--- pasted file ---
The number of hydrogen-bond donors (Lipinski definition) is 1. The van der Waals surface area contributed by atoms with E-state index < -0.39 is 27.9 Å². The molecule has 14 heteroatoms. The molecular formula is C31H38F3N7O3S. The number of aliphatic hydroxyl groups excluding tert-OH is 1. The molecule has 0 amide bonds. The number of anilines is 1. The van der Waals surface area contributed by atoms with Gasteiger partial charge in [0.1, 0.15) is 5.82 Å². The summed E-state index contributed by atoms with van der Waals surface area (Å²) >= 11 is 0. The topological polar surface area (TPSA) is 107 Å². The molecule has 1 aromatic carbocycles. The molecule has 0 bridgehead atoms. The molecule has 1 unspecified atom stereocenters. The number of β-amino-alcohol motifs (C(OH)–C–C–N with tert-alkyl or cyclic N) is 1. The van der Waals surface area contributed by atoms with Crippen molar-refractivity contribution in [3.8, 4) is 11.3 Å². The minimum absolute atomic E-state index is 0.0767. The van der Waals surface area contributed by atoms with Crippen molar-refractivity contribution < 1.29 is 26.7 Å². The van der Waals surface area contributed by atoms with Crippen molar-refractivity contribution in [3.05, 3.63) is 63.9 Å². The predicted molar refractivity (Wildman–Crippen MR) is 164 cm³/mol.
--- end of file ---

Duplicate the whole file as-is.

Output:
The number of hydrogen-bond donors (Lipinski definition) is 1. The van der Waals surface area contributed by atoms with E-state index < -0.39 is 27.9 Å². The molecule has 14 heteroatoms. The molecular formula is C31H38F3N7O3S. The number of aliphatic hydroxyl groups excluding tert-OH is 1. The molecule has 0 amide bonds. The number of anilines is 1. The van der Waals surface area contributed by atoms with Gasteiger partial charge in [0.1, 0.15) is 5.82 Å². The summed E-state index contributed by atoms with van der Waals surface area (Å²) >= 11 is 0. The topological polar surface area (TPSA) is 107 Å². The molecule has 1 aromatic carbocycles. The molecule has 0 bridgehead atoms. The molecule has 1 unspecified atom stereocenters. The number of β-amino-alcohol motifs (C(OH)–C–C–N with tert-alkyl or cyclic N) is 1. The van der Waals surface area contributed by atoms with Crippen molar-refractivity contribution in [3.8, 4) is 11.3 Å². The minimum absolute atomic E-state index is 0.0767. The van der Waals surface area contributed by atoms with Crippen molar-refractivity contribution < 1.29 is 26.7 Å². The van der Waals surface area contributed by atoms with Crippen molar-refractivity contribution in [3.05, 3.63) is 63.9 Å². The predicted molar refractivity (Wildman–Crippen MR) is 164 cm³/mol.